On Nov. 11, over 100 ETSU students, faculty, staff and Johnson City community members gathered around the fountain in Borchuck Plaza to remind others that they are not alone.
Angela Duggins, a graduate student studying storytelling at ETSU, said that the result of the presidential election inspired her to organize the demonstration.
“After the election, people started hearing bad things happening as a result of the election,” she said. “As a result of that we saw a lot of fear on campus. There were rumors of people contemplating suicide and rumors of people asking to transfer to other countries. It seemed like a lot of people felt alone.”
Duggins also said that there was an overwhelming amount of people who wanted to help their peers feel less lonely.
“We decided to come together, and a lot of people joined us to show people that there are people who care and here they are and you can see their faces now if you ever need them,” she said.
Demonstrators were asked to make signs that had a positive message such as “You can come talk to me. I am safe,” “You are not alone,” or an inspirational quote. Organizers asked participants to refrain from chanting. Those that didn’t have time to make a sign beforehand, were able to at the event. There were also safety pins available for people to wear as a symbol of reminding others, “I am safe.”
Duggins asked friends and professors to help spread the word about the demonstration, and a Facebook event was created.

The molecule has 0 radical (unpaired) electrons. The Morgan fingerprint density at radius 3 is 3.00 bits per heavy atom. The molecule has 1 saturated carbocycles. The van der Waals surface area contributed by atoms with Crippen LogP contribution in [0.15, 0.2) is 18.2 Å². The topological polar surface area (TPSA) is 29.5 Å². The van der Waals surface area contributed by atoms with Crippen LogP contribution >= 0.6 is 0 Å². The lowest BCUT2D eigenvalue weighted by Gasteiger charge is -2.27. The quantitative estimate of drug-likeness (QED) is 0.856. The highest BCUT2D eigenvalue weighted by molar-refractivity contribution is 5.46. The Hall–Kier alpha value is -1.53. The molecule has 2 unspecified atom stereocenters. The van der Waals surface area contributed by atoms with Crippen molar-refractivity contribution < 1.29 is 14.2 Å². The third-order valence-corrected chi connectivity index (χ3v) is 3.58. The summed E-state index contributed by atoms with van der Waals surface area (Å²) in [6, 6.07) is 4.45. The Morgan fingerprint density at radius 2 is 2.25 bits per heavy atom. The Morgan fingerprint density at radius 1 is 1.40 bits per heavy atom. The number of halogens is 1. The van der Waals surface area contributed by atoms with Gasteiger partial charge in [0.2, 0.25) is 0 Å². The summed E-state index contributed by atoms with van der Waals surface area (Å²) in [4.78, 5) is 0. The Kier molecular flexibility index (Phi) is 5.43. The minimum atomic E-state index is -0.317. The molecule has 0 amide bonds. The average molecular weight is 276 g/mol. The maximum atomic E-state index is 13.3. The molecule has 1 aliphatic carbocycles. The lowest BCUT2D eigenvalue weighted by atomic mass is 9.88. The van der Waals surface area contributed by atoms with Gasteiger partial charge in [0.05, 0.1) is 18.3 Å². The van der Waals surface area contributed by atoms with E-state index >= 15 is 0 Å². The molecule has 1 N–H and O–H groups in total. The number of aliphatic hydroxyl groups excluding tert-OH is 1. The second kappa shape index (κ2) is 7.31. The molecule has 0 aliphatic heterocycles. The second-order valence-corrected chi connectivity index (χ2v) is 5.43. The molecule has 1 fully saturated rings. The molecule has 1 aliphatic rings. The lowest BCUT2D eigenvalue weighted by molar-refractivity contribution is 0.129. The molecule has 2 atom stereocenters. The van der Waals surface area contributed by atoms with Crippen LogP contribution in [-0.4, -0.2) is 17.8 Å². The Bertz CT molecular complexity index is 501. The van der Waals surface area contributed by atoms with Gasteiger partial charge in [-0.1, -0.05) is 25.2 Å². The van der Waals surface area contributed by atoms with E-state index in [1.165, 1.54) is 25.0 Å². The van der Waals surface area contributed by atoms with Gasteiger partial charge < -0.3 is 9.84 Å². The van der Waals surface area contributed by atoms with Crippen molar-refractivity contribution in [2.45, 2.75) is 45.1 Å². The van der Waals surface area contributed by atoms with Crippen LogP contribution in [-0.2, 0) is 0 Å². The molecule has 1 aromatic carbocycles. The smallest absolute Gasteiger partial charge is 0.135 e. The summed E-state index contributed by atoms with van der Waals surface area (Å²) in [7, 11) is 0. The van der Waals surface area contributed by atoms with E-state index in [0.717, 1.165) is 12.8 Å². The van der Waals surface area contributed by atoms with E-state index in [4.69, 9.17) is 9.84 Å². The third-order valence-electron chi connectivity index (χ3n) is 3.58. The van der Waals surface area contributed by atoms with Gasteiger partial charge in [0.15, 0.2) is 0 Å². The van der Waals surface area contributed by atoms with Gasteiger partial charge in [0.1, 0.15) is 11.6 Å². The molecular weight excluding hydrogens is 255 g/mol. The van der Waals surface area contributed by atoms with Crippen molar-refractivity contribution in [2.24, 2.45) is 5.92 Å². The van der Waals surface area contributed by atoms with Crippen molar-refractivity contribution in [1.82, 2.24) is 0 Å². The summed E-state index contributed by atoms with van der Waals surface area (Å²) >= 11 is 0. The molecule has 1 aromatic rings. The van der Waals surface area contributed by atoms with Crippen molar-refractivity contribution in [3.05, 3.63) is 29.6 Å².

“I am trying to make a point that this is not a protest of any sort,” Duggins said. “This is not to degrade anyone’s beliefs no matter what their political leaning. We just want to tell other people that there are safe places.”
The event remained peaceful throughout and was not met with opposition or hostility.
Rachel Walden, the director for ETSU’s medical library, said that as a faculty member it was important for her to remind others that they are welcome on campus.
Heidi Armstrong, an ETSU student in attendance, was made aware of the fear that some people were experiencing post-election in her social psychology course.
“If someone feels threatened, it’s not okay,” she said. “This is America where you should feel free regardless of what you believe, regardless of where you come from. You should feel safe in this place.”
Armstrong said that she received an email about the event and made it a goal to attend the demonstration.
“I am holding a sign that says: ‘I am safe. I am Christian. I am here,'” Armstrong said.
She said her mission with her sign was to remind others that not every Christian is bigoted (wording?) and that she loves everyone.
One student cried as she explained the reason why she was at the demonstration.
“I’ve been kind of locked in my room for the past couple of days,” said Karina Estrada. “I just needed to see the support. I just wanted show the people on campus that we’ve got to get out and nothing is going to change if we don’t.”
Estrada’s sign said, “You are not alone.”